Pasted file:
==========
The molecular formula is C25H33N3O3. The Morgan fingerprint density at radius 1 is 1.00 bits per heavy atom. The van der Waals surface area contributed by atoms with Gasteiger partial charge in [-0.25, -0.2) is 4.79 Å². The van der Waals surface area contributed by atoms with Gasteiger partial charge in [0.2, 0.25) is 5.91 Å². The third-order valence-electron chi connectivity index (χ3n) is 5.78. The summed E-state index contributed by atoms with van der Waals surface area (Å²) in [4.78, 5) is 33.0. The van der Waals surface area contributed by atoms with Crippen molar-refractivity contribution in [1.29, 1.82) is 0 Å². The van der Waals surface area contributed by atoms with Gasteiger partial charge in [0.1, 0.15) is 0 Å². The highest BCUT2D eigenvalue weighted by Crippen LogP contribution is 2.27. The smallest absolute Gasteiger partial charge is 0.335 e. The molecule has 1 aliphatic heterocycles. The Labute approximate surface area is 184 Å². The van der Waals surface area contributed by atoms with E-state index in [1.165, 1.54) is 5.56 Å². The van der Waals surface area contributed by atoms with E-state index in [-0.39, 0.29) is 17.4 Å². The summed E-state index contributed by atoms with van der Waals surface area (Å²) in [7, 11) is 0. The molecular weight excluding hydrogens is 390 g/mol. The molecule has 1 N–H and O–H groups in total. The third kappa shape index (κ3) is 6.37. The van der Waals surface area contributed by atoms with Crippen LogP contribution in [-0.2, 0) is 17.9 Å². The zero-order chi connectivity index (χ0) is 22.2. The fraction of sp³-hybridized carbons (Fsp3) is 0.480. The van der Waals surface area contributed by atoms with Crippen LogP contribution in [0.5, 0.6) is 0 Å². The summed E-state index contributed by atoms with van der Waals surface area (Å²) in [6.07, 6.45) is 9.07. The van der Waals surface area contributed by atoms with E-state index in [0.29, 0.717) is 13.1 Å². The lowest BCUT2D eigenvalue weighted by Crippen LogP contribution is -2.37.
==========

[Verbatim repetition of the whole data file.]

The molecular formula is C25H33N3O3. The Morgan fingerprint density at radius 1 is 1.00 bits per heavy atom. The van der Waals surface area contributed by atoms with Gasteiger partial charge in [-0.25, -0.2) is 4.79 Å². The van der Waals surface area contributed by atoms with Gasteiger partial charge in [0.2, 0.25) is 5.91 Å². The third-order valence-electron chi connectivity index (χ3n) is 5.78. The summed E-state index contributed by atoms with van der Waals surface area (Å²) in [4.78, 5) is 33.0. The van der Waals surface area contributed by atoms with Crippen molar-refractivity contribution in [1.29, 1.82) is 0 Å². The van der Waals surface area contributed by atoms with Gasteiger partial charge in [0.1, 0.15) is 0 Å². The highest BCUT2D eigenvalue weighted by Crippen LogP contribution is 2.27. The smallest absolute Gasteiger partial charge is 0.335 e. The molecule has 1 aliphatic heterocycles. The Labute approximate surface area is 184 Å². The van der Waals surface area contributed by atoms with E-state index in [1.165, 1.54) is 5.56 Å². The van der Waals surface area contributed by atoms with E-state index in [-0.39, 0.29) is 17.4 Å². The summed E-state index contributed by atoms with van der Waals surface area (Å²) in [7, 11) is 0. The molecular weight excluding hydrogens is 390 g/mol. The molecule has 1 N–H and O–H groups in total. The third kappa shape index (κ3) is 6.37. The van der Waals surface area contributed by atoms with Crippen LogP contribution in [-0.2, 0) is 17.9 Å². The zero-order chi connectivity index (χ0) is 22.2. The fraction of sp³-hybridized carbons (Fsp3) is 0.480. The van der Waals surface area contributed by atoms with Crippen LogP contribution in [0.5, 0.6) is 0 Å². The summed E-state index contributed by atoms with van der Waals surface area (Å²) in [6.07, 6.45) is 9.07. The van der Waals surface area contributed by atoms with E-state index in [0.29, 0.717) is 13.1 Å². The lowest BCUT2D eigenvalue weighted by Crippen LogP contribution is -2.37.